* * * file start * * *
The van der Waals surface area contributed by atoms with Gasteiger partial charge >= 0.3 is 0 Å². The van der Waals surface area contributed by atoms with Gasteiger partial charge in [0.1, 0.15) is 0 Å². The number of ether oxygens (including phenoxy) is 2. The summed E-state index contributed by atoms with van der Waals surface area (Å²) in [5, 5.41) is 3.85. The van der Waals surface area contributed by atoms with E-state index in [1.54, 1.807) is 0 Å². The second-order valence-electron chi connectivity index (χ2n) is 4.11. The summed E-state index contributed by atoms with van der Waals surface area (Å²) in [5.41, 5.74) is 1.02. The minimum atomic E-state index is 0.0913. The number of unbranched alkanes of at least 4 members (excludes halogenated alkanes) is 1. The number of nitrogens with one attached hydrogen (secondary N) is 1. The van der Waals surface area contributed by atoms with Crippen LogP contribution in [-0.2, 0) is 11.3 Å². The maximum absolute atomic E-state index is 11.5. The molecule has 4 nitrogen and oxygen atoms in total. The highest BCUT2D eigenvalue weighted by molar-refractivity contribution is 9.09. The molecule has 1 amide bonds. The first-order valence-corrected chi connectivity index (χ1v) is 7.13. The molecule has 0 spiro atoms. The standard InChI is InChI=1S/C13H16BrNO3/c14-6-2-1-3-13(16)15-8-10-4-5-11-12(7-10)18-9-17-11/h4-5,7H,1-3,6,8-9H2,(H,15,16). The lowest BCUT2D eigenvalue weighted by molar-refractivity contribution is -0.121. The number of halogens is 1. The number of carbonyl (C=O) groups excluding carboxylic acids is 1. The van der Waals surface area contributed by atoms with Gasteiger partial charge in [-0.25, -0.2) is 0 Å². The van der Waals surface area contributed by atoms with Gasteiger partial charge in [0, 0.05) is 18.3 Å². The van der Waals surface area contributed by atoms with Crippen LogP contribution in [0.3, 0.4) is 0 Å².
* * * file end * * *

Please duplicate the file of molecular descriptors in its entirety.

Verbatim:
The van der Waals surface area contributed by atoms with Gasteiger partial charge >= 0.3 is 0 Å². The van der Waals surface area contributed by atoms with Gasteiger partial charge in [0.1, 0.15) is 0 Å². The number of ether oxygens (including phenoxy) is 2. The summed E-state index contributed by atoms with van der Waals surface area (Å²) in [5, 5.41) is 3.85. The van der Waals surface area contributed by atoms with E-state index in [1.54, 1.807) is 0 Å². The second-order valence-electron chi connectivity index (χ2n) is 4.11. The summed E-state index contributed by atoms with van der Waals surface area (Å²) in [5.41, 5.74) is 1.02. The minimum atomic E-state index is 0.0913. The number of unbranched alkanes of at least 4 members (excludes halogenated alkanes) is 1. The number of nitrogens with one attached hydrogen (secondary N) is 1. The van der Waals surface area contributed by atoms with Crippen LogP contribution in [-0.2, 0) is 11.3 Å². The maximum absolute atomic E-state index is 11.5. The molecule has 4 nitrogen and oxygen atoms in total. The highest BCUT2D eigenvalue weighted by molar-refractivity contribution is 9.09. The molecule has 1 amide bonds. The first-order valence-corrected chi connectivity index (χ1v) is 7.13. The molecule has 0 spiro atoms. The standard InChI is InChI=1S/C13H16BrNO3/c14-6-2-1-3-13(16)15-8-10-4-5-11-12(7-10)18-9-17-11/h4-5,7H,1-3,6,8-9H2,(H,15,16). The lowest BCUT2D eigenvalue weighted by molar-refractivity contribution is -0.121. The number of halogens is 1. The number of carbonyl (C=O) groups excluding carboxylic acids is 1. The van der Waals surface area contributed by atoms with Gasteiger partial charge in [-0.25, -0.2) is 0 Å². The van der Waals surface area contributed by atoms with Gasteiger partial charge in [0, 0.05) is 18.3 Å². The van der Waals surface area contributed by atoms with Crippen LogP contribution in [0.3, 0.4) is 0 Å².